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The Witches of Warboys, Cambridgeshire

The true tale of The Witches of Warboys is an illuminating one, made all the more fascinating because of its connection with Oliver Cromwell. It is also patently a tragic miscarriage of justice that illustrates how those merely accused of witchcraft had little or no hope of avoiding a dreadful fate.
In the Cambridgeshire village of Warboys (though then it was in Huntingdonshire) in 1589 the young daughter of a wealthy squire, Robert Throckmorton, began to suffer fits which failed to respond to treatment by two medics of consequence, and when an old woman came to visit the house the girl, Jane, accused her of being the cause, and of witchcraft.
After a time Jane’s sisters developed the same outward signs of illness, and even the female servants suffered similarly. The old woman, Alice Samuel, was forced to remain in the Throckmorton household, though the logic of this is not clear. When Lady Cromwell came to stay the following year the affair took a turn for the worse for Alice, for as ever when the house had visitors the fits mysteriously became more pronounced. Lady Cromwell, a family friend and the wife of Sir Henry Cromwell, and posthumously to be the grandmother of Oliver Cromwell, cut a lock of Alice’s hair and burned it, showing this lady of high standing considered the woman a witch. Fatally Alice asked why she acted thus as she had as yet never harmed the rich visitor, who inevitably had nightmares that very night and – the time gap is almost laughable – died in 1592, her less-than-sudden death naturally linked with Alice’s words.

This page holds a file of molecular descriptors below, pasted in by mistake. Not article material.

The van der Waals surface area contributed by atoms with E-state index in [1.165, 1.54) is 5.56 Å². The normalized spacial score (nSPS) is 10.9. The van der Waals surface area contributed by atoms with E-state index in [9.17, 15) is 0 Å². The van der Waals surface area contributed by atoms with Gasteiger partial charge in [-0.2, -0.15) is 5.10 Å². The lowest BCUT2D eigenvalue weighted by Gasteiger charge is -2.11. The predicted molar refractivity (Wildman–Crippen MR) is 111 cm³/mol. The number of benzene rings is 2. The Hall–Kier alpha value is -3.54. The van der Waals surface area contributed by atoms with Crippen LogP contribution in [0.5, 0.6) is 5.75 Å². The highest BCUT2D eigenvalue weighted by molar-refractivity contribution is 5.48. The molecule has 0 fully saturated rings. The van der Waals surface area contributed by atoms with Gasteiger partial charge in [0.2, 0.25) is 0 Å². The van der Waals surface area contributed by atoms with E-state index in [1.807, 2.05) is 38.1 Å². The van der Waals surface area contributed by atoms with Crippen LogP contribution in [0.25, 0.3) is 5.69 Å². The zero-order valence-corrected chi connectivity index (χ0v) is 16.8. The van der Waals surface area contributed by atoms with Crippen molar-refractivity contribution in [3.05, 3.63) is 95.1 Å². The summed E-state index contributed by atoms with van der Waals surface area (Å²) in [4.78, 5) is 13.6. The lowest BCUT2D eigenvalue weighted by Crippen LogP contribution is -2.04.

Poor Alice was persuaded to confess to witchcraft after prolonged ill-treatment, but recanted the next day. She, her husband and her daughter, all implicated in the witching, were tried in Huntingdon, inevitably found guilty and hanged in April 1593.
King James I who came to the throne a decade later took an active interest in witchcraft, and even wrote on the subject. The Warboys case was one of great importance for the entire country in that it involved a great figure like Sir Henry Cromwell, and was said to have influenced the passing of the 1604 law on witchcraft once James was on the throne, a law that would lead to many unjust accusations and executions in the century and more to come.

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